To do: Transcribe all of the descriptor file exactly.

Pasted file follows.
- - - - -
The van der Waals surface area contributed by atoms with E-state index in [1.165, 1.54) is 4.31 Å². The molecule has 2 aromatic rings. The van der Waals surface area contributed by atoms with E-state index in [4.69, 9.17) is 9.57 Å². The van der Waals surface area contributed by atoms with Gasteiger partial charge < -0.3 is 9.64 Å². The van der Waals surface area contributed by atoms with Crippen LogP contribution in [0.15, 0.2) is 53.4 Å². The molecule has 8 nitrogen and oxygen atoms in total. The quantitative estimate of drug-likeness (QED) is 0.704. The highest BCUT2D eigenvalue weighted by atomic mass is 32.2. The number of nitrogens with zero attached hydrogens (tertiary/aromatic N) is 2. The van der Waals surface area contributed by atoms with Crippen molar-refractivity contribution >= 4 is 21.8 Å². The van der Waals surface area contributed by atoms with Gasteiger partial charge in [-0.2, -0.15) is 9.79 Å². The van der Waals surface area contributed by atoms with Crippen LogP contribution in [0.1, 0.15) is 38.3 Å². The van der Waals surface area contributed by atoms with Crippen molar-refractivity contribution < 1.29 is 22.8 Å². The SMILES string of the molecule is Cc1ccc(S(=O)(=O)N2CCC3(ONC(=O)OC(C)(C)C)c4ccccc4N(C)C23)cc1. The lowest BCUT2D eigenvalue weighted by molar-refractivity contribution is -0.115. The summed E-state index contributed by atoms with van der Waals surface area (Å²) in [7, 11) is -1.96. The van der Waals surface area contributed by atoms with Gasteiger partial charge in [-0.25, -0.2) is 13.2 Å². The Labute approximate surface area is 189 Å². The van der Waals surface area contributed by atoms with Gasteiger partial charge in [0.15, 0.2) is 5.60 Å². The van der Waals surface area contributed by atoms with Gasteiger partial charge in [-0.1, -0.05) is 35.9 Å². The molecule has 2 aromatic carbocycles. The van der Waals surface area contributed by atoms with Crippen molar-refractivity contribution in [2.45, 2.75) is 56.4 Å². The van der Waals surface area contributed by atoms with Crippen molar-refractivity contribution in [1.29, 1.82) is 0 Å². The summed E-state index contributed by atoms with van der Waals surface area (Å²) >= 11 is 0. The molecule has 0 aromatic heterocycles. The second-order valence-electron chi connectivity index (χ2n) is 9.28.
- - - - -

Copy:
The van der Waals surface area contributed by atoms with E-state index in [1.165, 1.54) is 4.31 Å². The molecule has 2 aromatic rings. The van der Waals surface area contributed by atoms with E-state index in [4.69, 9.17) is 9.57 Å². The van der Waals surface area contributed by atoms with Gasteiger partial charge < -0.3 is 9.64 Å². The van der Waals surface area contributed by atoms with Crippen LogP contribution in [0.15, 0.2) is 53.4 Å². The molecule has 8 nitrogen and oxygen atoms in total. The quantitative estimate of drug-likeness (QED) is 0.704. The highest BCUT2D eigenvalue weighted by atomic mass is 32.2. The number of nitrogens with zero attached hydrogens (tertiary/aromatic N) is 2. The van der Waals surface area contributed by atoms with Crippen molar-refractivity contribution >= 4 is 21.8 Å². The van der Waals surface area contributed by atoms with Gasteiger partial charge in [-0.2, -0.15) is 9.79 Å². The van der Waals surface area contributed by atoms with Crippen LogP contribution in [0.1, 0.15) is 38.3 Å². The van der Waals surface area contributed by atoms with Crippen molar-refractivity contribution < 1.29 is 22.8 Å². The SMILES string of the molecule is Cc1ccc(S(=O)(=O)N2CCC3(ONC(=O)OC(C)(C)C)c4ccccc4N(C)C23)cc1. The lowest BCUT2D eigenvalue weighted by molar-refractivity contribution is -0.115. The summed E-state index contributed by atoms with van der Waals surface area (Å²) in [7, 11) is -1.96. The van der Waals surface area contributed by atoms with Gasteiger partial charge in [-0.25, -0.2) is 13.2 Å². The Labute approximate surface area is 189 Å². The van der Waals surface area contributed by atoms with Gasteiger partial charge in [0.15, 0.2) is 5.60 Å². The van der Waals surface area contributed by atoms with Gasteiger partial charge in [-0.1, -0.05) is 35.9 Å². The molecule has 2 aromatic carbocycles. The van der Waals surface area contributed by atoms with Crippen molar-refractivity contribution in [2.45, 2.75) is 56.4 Å². The van der Waals surface area contributed by atoms with Crippen molar-refractivity contribution in [1.29, 1.82) is 0 Å². The summed E-state index contributed by atoms with van der Waals surface area (Å²) >= 11 is 0. The molecule has 0 aromatic heterocycles. The second-order valence-electron chi connectivity index (χ2n) is 9.28.